Levees: a response to a USSF Katrina Plenary Article

I posted a comment to a DC Indymedia article on the Katrina Plenary at the US Social Forum to correct and ground some of the talk about levees in both the article itself (in what quotes it prioritized) and the well-intentioned commentors trying to figure out, like myself, what actually happened–how did the levee breach in the lower 9th ward.

“Comment on the Levees”

First off, I am not from New Orleans. I moved here post-storm and have lived here for the last year. However, as an independent reporter I’ve talked to many people and reviewed local media concerning the levee breaches. This only represents my own opinion, my own deductions.

A large barge left in the Industrial Canal, just west of the lower ninth ward, is likely the only culprit in the levee breach (other than the weakness of the levees through Federal neglect). To those that are not familiar with barges, this particular barge could hold almost two thousand tons of cargo and is the size of several modest homes (see the barge in the lower ninth and a description of varying accounts here: http://www.answers.com/topic/ing-4727). A barge of such a size pulled off of its moorings by the extreme water pressure and velocity in the canal(I was told it was very possible by a pile driver who works on the industrial canal), and sent headfirst across the canal into the eastern levee wall would likely sound like an explosion. And if it repeatedly hit the levee before breaking it, then that would account for some survivors’ testimonies that they heard multiple explosion-like sounds.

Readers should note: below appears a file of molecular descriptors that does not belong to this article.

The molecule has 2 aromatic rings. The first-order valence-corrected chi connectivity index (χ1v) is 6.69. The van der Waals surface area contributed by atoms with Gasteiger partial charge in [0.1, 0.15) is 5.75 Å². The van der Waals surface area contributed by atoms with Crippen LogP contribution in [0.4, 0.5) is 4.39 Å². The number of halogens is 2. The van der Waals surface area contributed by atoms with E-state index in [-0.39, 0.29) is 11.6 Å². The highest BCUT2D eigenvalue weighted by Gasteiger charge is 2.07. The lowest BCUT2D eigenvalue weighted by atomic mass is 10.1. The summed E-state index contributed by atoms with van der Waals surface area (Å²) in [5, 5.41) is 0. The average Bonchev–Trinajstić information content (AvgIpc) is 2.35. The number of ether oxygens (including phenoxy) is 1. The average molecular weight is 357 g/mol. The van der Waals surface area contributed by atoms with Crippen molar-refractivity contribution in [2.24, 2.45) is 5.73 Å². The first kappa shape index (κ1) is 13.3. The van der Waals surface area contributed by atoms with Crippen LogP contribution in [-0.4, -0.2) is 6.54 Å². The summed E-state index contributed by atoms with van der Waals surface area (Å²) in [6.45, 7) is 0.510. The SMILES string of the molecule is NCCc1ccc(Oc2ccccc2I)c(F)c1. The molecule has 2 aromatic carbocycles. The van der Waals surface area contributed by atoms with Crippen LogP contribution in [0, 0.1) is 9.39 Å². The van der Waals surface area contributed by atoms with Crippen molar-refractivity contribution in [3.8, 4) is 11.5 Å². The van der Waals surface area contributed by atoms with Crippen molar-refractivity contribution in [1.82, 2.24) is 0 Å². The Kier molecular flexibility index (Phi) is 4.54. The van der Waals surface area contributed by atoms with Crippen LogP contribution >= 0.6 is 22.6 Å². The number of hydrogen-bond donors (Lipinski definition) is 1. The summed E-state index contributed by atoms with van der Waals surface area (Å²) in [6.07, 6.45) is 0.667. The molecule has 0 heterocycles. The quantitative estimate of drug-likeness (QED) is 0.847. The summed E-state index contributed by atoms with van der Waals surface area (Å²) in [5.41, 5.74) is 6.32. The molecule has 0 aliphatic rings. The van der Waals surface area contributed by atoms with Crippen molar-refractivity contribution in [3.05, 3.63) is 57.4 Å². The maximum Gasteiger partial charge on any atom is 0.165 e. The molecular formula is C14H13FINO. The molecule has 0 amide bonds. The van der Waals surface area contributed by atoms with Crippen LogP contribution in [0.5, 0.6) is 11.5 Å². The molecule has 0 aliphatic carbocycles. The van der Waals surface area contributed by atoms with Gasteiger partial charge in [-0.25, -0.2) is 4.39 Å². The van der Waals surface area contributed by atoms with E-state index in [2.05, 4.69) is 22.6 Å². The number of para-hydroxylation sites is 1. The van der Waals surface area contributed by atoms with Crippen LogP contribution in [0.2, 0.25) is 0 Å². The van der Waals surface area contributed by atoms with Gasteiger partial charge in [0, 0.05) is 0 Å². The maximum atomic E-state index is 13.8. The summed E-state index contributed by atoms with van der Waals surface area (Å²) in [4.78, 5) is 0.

In addition, LSU researchers hold that the industrial canal was not overtopped by the flood waters coming from the Gulf, and therefore the soil holding the levees did not collapse as happened in other places during Katrina. As such, only the force of something like an explosion could account for the breach.

However the size of the levee breach is much wider than the barge, which begs some scientific answers as to whether, after the initial break, the levee could have become unstable on each side. In essence, a domino or ripple effect that brought down further sections of the levee.

We may never know all that happened exactly, but I just wanted to situate some of the previous comments into a grounded context.

Is it possible that the government blew the levees? Of course. Until there is verifiable evidence–video, satellite photos, etc.–no absolute truth can be attained. However, witnesses to the sound or sights of the levee breach deserve the right and dignity to speak on their experiences. And hopefully can respond persuasively to doubters.

Further, in 1927 New Orleans politicos and big business announced a Mississippi River levee explosion in St. Bernard Parish, a county of mostly poor white folks (see John Barry’s excellent history “Rising Tide”). Perhaps in today’s political climate they couldn’t say the same, but looking at the poor planning of everything else in the evacuation and recovery it is hard to know whether they could’ve pulled together even such a disgusting proposition.

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Published in: on July 6, 2007 at 8:50 pm  Leave a Comment  

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